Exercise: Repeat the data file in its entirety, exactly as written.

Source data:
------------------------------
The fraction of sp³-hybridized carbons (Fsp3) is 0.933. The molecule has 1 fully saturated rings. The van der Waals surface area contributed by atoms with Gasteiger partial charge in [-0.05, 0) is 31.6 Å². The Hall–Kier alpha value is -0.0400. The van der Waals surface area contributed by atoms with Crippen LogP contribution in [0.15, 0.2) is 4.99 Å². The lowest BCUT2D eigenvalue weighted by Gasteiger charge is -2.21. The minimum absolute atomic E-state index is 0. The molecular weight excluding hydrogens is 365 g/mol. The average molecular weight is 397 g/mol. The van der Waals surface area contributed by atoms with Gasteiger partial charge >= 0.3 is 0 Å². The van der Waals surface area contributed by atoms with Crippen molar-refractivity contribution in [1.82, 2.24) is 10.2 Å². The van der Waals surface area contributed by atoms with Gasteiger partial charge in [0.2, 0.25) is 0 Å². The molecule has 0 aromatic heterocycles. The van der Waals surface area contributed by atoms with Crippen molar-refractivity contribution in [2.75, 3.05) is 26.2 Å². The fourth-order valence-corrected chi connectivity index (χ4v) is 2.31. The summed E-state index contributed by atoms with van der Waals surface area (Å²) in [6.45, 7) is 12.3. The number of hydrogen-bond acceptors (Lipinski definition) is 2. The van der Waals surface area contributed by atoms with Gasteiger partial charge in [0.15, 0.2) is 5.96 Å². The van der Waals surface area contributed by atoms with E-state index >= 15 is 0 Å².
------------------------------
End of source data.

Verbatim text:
The fraction of sp³-hybridized carbons (Fsp3) is 0.933. The molecule has 1 fully saturated rings. The van der Waals surface area contributed by atoms with Gasteiger partial charge in [-0.05, 0) is 31.6 Å². The Hall–Kier alpha value is -0.0400. The van der Waals surface area contributed by atoms with Crippen LogP contribution in [0.15, 0.2) is 4.99 Å². The lowest BCUT2D eigenvalue weighted by Gasteiger charge is -2.21. The minimum absolute atomic E-state index is 0. The molecular weight excluding hydrogens is 365 g/mol. The average molecular weight is 397 g/mol. The van der Waals surface area contributed by atoms with Gasteiger partial charge >= 0.3 is 0 Å². The van der Waals surface area contributed by atoms with Crippen molar-refractivity contribution in [1.82, 2.24) is 10.2 Å². The van der Waals surface area contributed by atoms with Gasteiger partial charge in [0.2, 0.25) is 0 Å². The molecule has 0 aromatic heterocycles. The van der Waals surface area contributed by atoms with Crippen molar-refractivity contribution in [2.75, 3.05) is 26.2 Å². The fourth-order valence-corrected chi connectivity index (χ4v) is 2.31. The summed E-state index contributed by atoms with van der Waals surface area (Å²) in [6.45, 7) is 12.3. The number of hydrogen-bond acceptors (Lipinski definition) is 2. The van der Waals surface area contributed by atoms with Gasteiger partial charge in [0.15, 0.2) is 5.96 Å². The van der Waals surface area contributed by atoms with E-state index >= 15 is 0 Å².